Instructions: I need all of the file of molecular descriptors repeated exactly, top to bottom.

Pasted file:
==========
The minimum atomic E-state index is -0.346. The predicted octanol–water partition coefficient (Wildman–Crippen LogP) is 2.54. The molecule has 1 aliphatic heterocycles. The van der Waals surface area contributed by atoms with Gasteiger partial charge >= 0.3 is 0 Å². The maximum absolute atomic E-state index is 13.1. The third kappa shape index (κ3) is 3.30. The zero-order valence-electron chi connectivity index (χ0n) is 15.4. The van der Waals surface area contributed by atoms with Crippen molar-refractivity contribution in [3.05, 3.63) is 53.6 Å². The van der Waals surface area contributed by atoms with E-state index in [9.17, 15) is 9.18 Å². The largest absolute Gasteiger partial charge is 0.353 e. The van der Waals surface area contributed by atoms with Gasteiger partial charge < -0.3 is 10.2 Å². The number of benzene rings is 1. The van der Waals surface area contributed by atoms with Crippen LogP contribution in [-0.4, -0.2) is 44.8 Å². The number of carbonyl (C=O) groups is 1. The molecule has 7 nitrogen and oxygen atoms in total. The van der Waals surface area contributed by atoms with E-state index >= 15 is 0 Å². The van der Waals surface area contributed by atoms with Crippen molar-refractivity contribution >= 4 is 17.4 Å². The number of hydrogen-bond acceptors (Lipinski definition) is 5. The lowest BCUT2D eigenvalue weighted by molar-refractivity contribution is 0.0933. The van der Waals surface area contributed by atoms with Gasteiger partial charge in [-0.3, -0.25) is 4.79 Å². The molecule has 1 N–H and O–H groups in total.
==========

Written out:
The minimum atomic E-state index is -0.346. The predicted octanol–water partition coefficient (Wildman–Crippen LogP) is 2.54. The molecule has 1 aliphatic heterocycles. The van der Waals surface area contributed by atoms with Gasteiger partial charge >= 0.3 is 0 Å². The maximum absolute atomic E-state index is 13.1. The third kappa shape index (κ3) is 3.30. The zero-order valence-electron chi connectivity index (χ0n) is 15.4. The van der Waals surface area contributed by atoms with Crippen molar-refractivity contribution in [3.05, 3.63) is 53.6 Å². The van der Waals surface area contributed by atoms with E-state index in [9.17, 15) is 9.18 Å². The largest absolute Gasteiger partial charge is 0.353 e. The van der Waals surface area contributed by atoms with Gasteiger partial charge < -0.3 is 10.2 Å². The number of benzene rings is 1. The van der Waals surface area contributed by atoms with Crippen LogP contribution in [-0.4, -0.2) is 44.8 Å². The number of carbonyl (C=O) groups is 1. The molecule has 7 nitrogen and oxygen atoms in total. The van der Waals surface area contributed by atoms with E-state index >= 15 is 0 Å². The van der Waals surface area contributed by atoms with Crippen molar-refractivity contribution >= 4 is 17.4 Å². The number of hydrogen-bond acceptors (Lipinski definition) is 5. The lowest BCUT2D eigenvalue weighted by molar-refractivity contribution is 0.0933. The van der Waals surface area contributed by atoms with Gasteiger partial charge in [-0.3, -0.25) is 4.79 Å². The molecule has 1 N–H and O–H groups in total.